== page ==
If you want to discover a bit of the real Romania, run away from the dusty capital city and get to know some of the country’s natural beauties while diving into spirituality and history, then the painted monasteries in Moldova are a great choice.
By Corina Saceanu
It’s advisable to go by car – you can choose Suceava as your main accommodation site and from there drive around to see the monasteries in the region. You could also choose to stay in Vatra Dornei, which is a mountain resort (with ski slopes during the winter and beautiful scenery during the summer)
Suceava is 436 kilometers from Bucharest – the two-lane road is good on most of the distance and it will take you around six hours, or a bit more if you stop along the way, to get to Suceava. At Buzau, Focsani and Bacau you will find shopping centers on the towns’ bypass roads, if you want to stop for shopping or to have a coffee.
You could also go by train and even by plane, Suceava has an airport, but there are not many rent a car choices there (close to none, but things could have changed since we visited the place a year ago; so take this with a pinch of salt). If you don’t have
your own car, you might need to take the local transport to go from one place to the other and this could be an adventure in itself. Your choice in terms of public transport are buses or the slower, ‘personal’ trains. The ‘personal’ train is the slowest type of train in Romania as it stops in all halts and stations. It is also the cheapest train ride.
Going back to the monasteries, you don’t have to be a religious person to enjoy what you will see there.
We’ve seen these monasteries before on several occasions in our childhood (school trips…) and we are not very religious ourselves, but we were still amazed by our recent trip in the region.
The Dorna land in Suceava county is crossed by two rivers – Putna and Moldova. The Carpathian mountain massifs in the area are Giumalau (1,887 m), Rarau (1,653 m), Calim with the Pietrosu peak (2,100 m). This is the area where you will find the Bucovina monasteries.
From Suceava going a bit north and north west, then traveling a bit back south (see the map here for an exact location) you can find the Bucovina monasteries.
It is 39 km from Suceava. The monastery was founded in 1488 my Stephen the Great (Stefan cel Mare). This is known as Bucovina’s jewerly. Its paintings were executed during the reign of Petru Rares (the son of Stephan the Great) in 1547. The monastery is known for its blue color of the exterior paintings, which has triggered its name ‘Voronet blue’.
It is 94 km from Suceava, It was founded by Petru Rares (son of Stephen the Great) in 1532. The monastery is surrounded by walls with defense towers, like a small fortress.
What is special about this church is that, along with paintings representing saints, you can also see paintings of representatives of the classical culture: Pitagora, Platon, Aristotel and Sofocle, who are considered predecessor of Christianity.
It is 41 km from Suceava and was built in 1530. Its beginning was in 1415 and in 1527 the monastery was attacked and destroyed by Tatars. The ruins of the old monastery can be seen 300 meters from the newer church.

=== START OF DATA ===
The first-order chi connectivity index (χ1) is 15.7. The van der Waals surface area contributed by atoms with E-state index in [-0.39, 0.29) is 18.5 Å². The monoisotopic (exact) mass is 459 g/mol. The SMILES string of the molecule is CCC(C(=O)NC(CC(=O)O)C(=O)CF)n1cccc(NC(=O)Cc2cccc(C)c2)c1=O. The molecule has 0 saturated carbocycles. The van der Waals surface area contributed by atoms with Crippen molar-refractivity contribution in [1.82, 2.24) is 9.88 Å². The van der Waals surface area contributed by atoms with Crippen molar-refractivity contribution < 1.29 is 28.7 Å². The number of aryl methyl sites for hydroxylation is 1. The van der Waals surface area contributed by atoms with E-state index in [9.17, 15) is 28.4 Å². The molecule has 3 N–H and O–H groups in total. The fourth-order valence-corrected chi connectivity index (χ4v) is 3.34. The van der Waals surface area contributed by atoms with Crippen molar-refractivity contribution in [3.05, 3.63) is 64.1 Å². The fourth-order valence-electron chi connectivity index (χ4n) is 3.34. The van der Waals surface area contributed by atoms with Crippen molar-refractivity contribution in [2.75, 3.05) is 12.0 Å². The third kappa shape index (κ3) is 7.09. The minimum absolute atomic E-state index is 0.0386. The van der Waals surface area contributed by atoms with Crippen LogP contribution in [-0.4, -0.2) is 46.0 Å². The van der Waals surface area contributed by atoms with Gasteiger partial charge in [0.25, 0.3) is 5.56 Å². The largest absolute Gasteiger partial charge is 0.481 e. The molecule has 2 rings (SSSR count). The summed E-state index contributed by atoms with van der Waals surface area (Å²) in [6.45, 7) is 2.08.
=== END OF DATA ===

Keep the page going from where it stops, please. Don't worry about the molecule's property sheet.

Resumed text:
It is 32 km north west of Suceava and was built in 1503 by court nobleman Luca Arbore (hence the name of the church), who was also buried there.
It is located 52 km away from Suceava, was built between 1582-1584 during the reign of Ieremia Movila. It is a fortified monastery (similarly to Moldovita)
It is 69 km from Suceava was built by king Stephen the Great after the Chilia battle victory in 1465. The ruler was buried in this monastery. The church was finished at the end of 1469, but the campaigns that the voivode undertook in Transylvania, as well as the raids of the Tartars from 1469 and 1470 prevented him from dedicating it until1470. The church was re-built for three times in the 1600s.
Legend says that Stephen the Great, having once been defeated and wounded in battle and wandering around the country, at last reached the dwelling place of Daniil the Hermit (Daniil Sihastrul), who gave him food and shelter. In the middle of the night, the hermit took Stephen by the hand and led him out of the cell, pointing towards a certain spot in the distance and asking him three times in a row whether he saw anything there. The third time, the voivode answered that he saw some lights, to which the hermit replied that those were not lights, but angels, and that the place is sacred. He added that, if he wanted to defeat his enemies, he should build a monastery on that very spot.
*Accommodation facilities are available – either rooms for two with bathroom, or rooms for multiple guests. You can call father Elefterie to book a room (+40)753.020.673. Read more about the monastery here.
The proper tour of these monasteries can take a long day or even more. If you’re planning to spend a night there, most of the monasteries offer their own sanctums for rent and they usually come cheap. You will also see how monks and nuns live and work there. Each of these monasteries usually has small shops where you could buy paintings (icoane) and all sorts of church items.
As a personal comment, a tour of these monasteries will show you that Romania, back when it was not unified, but divided into the three Principalities: Moldova, Ardeal, Tara Romaneasca, was a country which loved and cared for its natural, inherited beauties and a country where things happened (even if only when rulers were demanding it). Some of these monasteries were built and painted in just a year or two, when there were not wars (and there have been plenty of wars upon us…), and after that they were re-built over the years.
Read more about these monasteries here.
Travel Planner for next week (July 2nd) – monasteries and tourist sights in Neamt – Cetatea Neamtului (Neamtului Stronghold), Agapia & Varatec monasteries